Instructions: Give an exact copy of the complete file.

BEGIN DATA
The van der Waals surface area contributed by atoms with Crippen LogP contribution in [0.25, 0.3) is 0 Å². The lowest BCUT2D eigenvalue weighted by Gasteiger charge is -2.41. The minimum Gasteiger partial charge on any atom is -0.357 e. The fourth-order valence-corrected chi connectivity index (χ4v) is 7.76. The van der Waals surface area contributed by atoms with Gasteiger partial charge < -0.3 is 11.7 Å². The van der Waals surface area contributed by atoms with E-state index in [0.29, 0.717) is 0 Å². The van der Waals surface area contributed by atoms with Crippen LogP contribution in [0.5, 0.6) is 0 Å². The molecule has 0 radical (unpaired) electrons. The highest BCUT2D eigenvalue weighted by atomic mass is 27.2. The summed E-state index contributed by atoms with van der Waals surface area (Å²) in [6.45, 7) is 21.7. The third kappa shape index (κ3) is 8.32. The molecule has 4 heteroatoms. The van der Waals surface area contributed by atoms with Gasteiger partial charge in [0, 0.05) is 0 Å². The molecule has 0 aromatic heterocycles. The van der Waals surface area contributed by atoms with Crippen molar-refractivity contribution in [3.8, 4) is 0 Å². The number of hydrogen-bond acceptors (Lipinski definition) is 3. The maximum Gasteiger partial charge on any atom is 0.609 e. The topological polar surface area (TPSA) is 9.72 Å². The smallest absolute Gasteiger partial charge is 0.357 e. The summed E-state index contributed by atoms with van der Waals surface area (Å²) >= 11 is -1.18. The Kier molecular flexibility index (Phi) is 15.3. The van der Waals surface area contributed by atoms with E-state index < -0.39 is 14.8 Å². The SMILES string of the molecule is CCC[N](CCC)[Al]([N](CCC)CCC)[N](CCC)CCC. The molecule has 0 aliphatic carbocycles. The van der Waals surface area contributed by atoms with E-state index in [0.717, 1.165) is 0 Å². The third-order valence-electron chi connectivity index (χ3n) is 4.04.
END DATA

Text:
The van der Waals surface area contributed by atoms with Crippen LogP contribution in [0.25, 0.3) is 0 Å². The lowest BCUT2D eigenvalue weighted by Gasteiger charge is -2.41. The minimum Gasteiger partial charge on any atom is -0.357 e. The fourth-order valence-corrected chi connectivity index (χ4v) is 7.76. The van der Waals surface area contributed by atoms with Gasteiger partial charge < -0.3 is 11.7 Å². The van der Waals surface area contributed by atoms with E-state index in [0.29, 0.717) is 0 Å². The van der Waals surface area contributed by atoms with Crippen LogP contribution in [0.5, 0.6) is 0 Å². The molecule has 0 radical (unpaired) electrons. The highest BCUT2D eigenvalue weighted by atomic mass is 27.2. The summed E-state index contributed by atoms with van der Waals surface area (Å²) in [6.45, 7) is 21.7. The third kappa shape index (κ3) is 8.32. The molecule has 4 heteroatoms. The van der Waals surface area contributed by atoms with Gasteiger partial charge in [0, 0.05) is 0 Å². The molecule has 0 aromatic heterocycles. The van der Waals surface area contributed by atoms with Crippen molar-refractivity contribution in [3.8, 4) is 0 Å². The number of hydrogen-bond acceptors (Lipinski definition) is 3. The maximum Gasteiger partial charge on any atom is 0.609 e. The topological polar surface area (TPSA) is 9.72 Å². The smallest absolute Gasteiger partial charge is 0.357 e. The summed E-state index contributed by atoms with van der Waals surface area (Å²) >= 11 is -1.18. The Kier molecular flexibility index (Phi) is 15.3. The van der Waals surface area contributed by atoms with E-state index < -0.39 is 14.8 Å². The SMILES string of the molecule is CCC[N](CCC)[Al]([N](CCC)CCC)[N](CCC)CCC. The molecule has 0 aliphatic carbocycles. The van der Waals surface area contributed by atoms with E-state index in [0.717, 1.165) is 0 Å². The third-order valence-electron chi connectivity index (χ3n) is 4.04.